The power of a smile
First day of the week, 5pm, perfect weather. I’m running my favorite track around the Alster, one of the greatest spots in Hamburg.
Since this running track is actually the most crowded one in Germany, I am accompanied by many other runners, which creates a pretty motivating environment.
I thought to myself: could you imagine a better spot and time to make your Monday-routine a little bit more interesting? And here began my spontanious experiment: smiling at every person who was approaching me.
What I can say is, it was fun. And disillusioning.
Most of the people where so shy, they didn’t even dared to look at anybody’s face. They just stared onto the ground. Of course, I know that many of them just started to run again since spring showed up some days ago, and it is simply too exhausting to make any eye contact at all.
But you can distinguish between the ones who are struggling with their endurance and those, who are just focusing on themselves. I was surprised how few people looked at me and even fewer returned a smile.
After I recognized that not so many people are responding to my friendliest face I can make, I observed their behavior more intensively. In nearly every case the runner tried not to look at me until the last second and then turned their head in my direction to see who was passing by. For me, this was a clear sign that people are interested in their surroundings and other individuals, at least. But when it comes to making eye contact, to get into a kind of light conversation with a glimpse, a little “hi, we are doing the same and I know how you feel”-look, we are failing.
Since I am a 21-year-old young woman, the strongest effect for me was to pass by other women of my age — they were not even looking at me, not a bit. Why is that happening?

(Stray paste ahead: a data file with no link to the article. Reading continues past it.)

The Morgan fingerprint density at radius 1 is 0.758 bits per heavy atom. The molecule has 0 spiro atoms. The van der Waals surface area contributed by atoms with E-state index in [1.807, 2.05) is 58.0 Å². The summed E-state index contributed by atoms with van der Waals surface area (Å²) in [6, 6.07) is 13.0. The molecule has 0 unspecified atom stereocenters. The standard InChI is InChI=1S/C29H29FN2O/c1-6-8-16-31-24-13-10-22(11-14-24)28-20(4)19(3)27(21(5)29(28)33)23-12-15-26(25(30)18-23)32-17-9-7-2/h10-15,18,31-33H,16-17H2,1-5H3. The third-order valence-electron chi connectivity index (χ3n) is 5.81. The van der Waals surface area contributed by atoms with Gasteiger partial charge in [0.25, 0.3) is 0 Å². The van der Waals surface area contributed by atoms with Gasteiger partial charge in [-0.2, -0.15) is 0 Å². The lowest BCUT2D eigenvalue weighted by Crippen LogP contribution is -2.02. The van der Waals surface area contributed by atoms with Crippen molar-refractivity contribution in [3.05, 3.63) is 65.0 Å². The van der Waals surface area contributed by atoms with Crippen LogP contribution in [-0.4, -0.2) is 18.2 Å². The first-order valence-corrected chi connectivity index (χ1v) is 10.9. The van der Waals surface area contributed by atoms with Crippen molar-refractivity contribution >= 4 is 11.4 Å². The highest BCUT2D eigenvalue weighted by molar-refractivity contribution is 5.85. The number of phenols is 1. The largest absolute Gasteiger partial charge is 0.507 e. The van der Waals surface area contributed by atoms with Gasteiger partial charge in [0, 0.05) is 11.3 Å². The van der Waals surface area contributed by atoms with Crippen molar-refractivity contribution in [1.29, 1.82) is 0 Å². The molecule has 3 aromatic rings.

In our generation, showing interest in another person in real life became more and more outdated. We can look at each other on Instagram, like photos, post comments, and fake our lives through snapchat-filters all the time with the ease of a touch — but starting a normal conversation or eye contact is uncomfortable and takes effort to make it work. Being real is exhausting, so why not just stay for yourself, in your comfort zone? And then it striked me: We are living in a society, where we try to get the attention of somebody by ignoring them. Doesn’t make sense to you? To me neither.
Finally, some of the people were looking and also smiled. They were so surprised that somebody tried to interact with them on such an easy level, that they smiled even more! In return, I felt encouraged and motivated to continue — and since the Alster is a lake, I saw everybody twice, so my return-on-smile increased steadily. Just imagine people motivating, interacting being nice and friendly more often to each other, how your mood and hence your mind would change over the time.